Diary of Charles Francis Adams, volume 7

Saturday 18th.

Monday. 20th.

Sunday. 19th. CFA


Sunday. 19th. CFA
Sunday. 19th.

Abby does not stand travelling well. She was quite unwell today from continued head ach and sore throat. The weather was sultry in the morning which brought on a heavy thunder shower. I went out 10with the young ladies to take a walk along the shore and about the place, which heated me so much as to prevent my going to Meeting as I had proposed. Many of the family went.

There is a good deal of improvement over at Newburgh since I was here, which adds very much to the beauty of the prospect from this side of the River. A judicious clearing of vistas about the place would heighten greatly the effect of the very pretty scenery along here. As it is there is a little too much of foliage.

We received today a letter from home written the day after our departure.1 All well.

At dinner we had Mr. and Mrs. Pell of New York. She was formerly of Boston, an heiress, but has suffered much since her marriage from ill health and loss of children. He seems a good natured man somewhat subdued in his spirits. The table was necessarily large, so large that it weighed upon my conscience to be burdening his hospitality at this time. Mr. DeWint is a good natured man well disposed to all about him, but neither in his family nor in life possessed of that energy which makes regularity, and success. His Wife has many of the Adams characteristics of which the love of money is by no means one. I see no trace of the disposition in any of the family excepting perhaps in my father and myself, and with us it is subsidiary to other views. But a truce to reflection.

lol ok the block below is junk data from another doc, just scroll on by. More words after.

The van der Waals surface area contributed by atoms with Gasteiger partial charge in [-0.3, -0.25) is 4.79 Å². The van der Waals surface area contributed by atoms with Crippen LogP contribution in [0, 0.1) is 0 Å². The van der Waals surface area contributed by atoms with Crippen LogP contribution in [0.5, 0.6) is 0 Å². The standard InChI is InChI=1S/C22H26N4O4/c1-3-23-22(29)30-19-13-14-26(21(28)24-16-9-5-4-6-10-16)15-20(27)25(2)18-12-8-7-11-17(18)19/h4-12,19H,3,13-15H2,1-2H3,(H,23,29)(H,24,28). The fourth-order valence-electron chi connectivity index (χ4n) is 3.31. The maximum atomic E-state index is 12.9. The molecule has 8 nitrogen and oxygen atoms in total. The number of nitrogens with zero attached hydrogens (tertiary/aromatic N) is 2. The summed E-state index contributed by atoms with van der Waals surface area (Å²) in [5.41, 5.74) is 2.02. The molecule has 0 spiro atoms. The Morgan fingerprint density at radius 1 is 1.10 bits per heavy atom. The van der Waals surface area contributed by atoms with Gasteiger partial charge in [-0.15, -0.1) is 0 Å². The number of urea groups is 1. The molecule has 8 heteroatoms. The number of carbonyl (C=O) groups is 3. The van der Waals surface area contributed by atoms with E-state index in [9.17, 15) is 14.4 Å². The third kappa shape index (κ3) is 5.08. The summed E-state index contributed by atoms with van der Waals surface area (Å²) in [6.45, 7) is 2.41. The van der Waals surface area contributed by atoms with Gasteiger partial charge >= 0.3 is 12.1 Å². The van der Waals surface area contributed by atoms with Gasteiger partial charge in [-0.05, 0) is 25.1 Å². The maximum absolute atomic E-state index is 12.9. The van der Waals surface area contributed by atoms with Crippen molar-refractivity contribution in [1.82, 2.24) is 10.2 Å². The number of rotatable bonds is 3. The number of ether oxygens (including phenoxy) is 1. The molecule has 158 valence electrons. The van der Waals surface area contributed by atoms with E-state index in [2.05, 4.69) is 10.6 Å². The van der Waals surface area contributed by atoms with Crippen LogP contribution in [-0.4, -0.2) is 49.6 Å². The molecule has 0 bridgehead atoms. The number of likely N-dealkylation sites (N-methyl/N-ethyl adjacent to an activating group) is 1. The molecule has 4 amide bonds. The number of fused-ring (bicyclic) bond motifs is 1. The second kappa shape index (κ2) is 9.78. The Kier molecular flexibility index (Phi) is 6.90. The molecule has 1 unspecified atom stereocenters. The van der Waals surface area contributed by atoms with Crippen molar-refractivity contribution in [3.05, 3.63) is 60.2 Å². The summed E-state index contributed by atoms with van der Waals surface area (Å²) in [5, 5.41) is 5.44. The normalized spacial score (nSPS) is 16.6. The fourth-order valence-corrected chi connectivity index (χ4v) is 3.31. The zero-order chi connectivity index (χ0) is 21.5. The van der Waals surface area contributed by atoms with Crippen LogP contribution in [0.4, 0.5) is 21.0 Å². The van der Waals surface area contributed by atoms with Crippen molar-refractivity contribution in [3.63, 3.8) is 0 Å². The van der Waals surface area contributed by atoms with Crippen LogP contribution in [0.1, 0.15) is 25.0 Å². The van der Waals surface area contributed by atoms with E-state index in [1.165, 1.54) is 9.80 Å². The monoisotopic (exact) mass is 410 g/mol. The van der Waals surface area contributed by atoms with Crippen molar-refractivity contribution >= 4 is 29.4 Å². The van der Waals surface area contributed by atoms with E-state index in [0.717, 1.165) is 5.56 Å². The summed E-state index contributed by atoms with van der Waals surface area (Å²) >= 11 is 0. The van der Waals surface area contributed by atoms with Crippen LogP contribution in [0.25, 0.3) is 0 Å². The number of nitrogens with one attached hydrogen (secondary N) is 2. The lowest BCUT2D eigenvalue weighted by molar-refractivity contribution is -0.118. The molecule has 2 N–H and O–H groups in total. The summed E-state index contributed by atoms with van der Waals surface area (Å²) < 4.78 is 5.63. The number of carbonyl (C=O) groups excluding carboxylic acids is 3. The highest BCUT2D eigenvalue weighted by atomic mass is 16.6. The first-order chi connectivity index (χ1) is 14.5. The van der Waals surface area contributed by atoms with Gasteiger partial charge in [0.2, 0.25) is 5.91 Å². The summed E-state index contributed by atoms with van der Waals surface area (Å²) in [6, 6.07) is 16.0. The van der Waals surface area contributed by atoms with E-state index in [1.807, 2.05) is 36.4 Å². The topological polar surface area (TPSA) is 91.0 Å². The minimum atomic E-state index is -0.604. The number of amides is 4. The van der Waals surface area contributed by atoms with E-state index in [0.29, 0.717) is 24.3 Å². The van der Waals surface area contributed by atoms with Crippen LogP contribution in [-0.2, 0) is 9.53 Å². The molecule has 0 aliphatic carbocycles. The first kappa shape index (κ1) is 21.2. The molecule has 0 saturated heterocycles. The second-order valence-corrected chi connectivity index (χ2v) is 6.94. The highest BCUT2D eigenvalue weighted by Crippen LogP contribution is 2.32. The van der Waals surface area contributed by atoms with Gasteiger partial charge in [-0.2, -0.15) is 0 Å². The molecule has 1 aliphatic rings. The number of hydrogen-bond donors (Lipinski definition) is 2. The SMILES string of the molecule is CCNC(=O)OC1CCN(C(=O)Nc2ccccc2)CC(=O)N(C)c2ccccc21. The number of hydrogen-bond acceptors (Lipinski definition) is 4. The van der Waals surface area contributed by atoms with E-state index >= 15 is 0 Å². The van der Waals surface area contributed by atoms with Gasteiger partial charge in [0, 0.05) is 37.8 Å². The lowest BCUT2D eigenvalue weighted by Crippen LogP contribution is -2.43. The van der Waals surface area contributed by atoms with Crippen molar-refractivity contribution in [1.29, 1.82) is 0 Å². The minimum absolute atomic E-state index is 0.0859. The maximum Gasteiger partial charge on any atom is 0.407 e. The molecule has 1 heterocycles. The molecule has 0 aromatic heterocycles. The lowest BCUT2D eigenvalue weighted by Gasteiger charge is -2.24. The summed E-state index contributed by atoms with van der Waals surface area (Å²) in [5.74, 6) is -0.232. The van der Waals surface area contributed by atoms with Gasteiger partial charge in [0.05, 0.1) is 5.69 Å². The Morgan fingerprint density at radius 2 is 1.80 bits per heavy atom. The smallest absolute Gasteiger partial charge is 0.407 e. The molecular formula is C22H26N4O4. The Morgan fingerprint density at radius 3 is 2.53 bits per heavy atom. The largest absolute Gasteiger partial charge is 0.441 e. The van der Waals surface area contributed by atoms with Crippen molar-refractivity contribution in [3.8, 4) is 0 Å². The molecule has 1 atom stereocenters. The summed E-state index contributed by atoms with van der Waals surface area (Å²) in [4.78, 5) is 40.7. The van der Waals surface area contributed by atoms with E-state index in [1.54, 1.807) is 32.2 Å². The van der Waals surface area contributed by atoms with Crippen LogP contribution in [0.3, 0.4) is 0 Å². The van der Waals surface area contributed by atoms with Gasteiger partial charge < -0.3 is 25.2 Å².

I passed the Afternoon lounging and chatting with John Smith on the portico, watching the clouds and the view of Newburgh as it varied under their passage. Evening, we all went to see Mrs. DeWint the mother, who lives in a small house close by. She is a fine old lady with energy sufficient for herself and her son too. She is a sort of Lady Bountiful and has with her a niece, Miss Smaltz who provides all the rose water and little charity fair works for the village. Upon returning home we found it raining and the girls had to make a scamper of it home which was not a little amusing.


The letter is missing.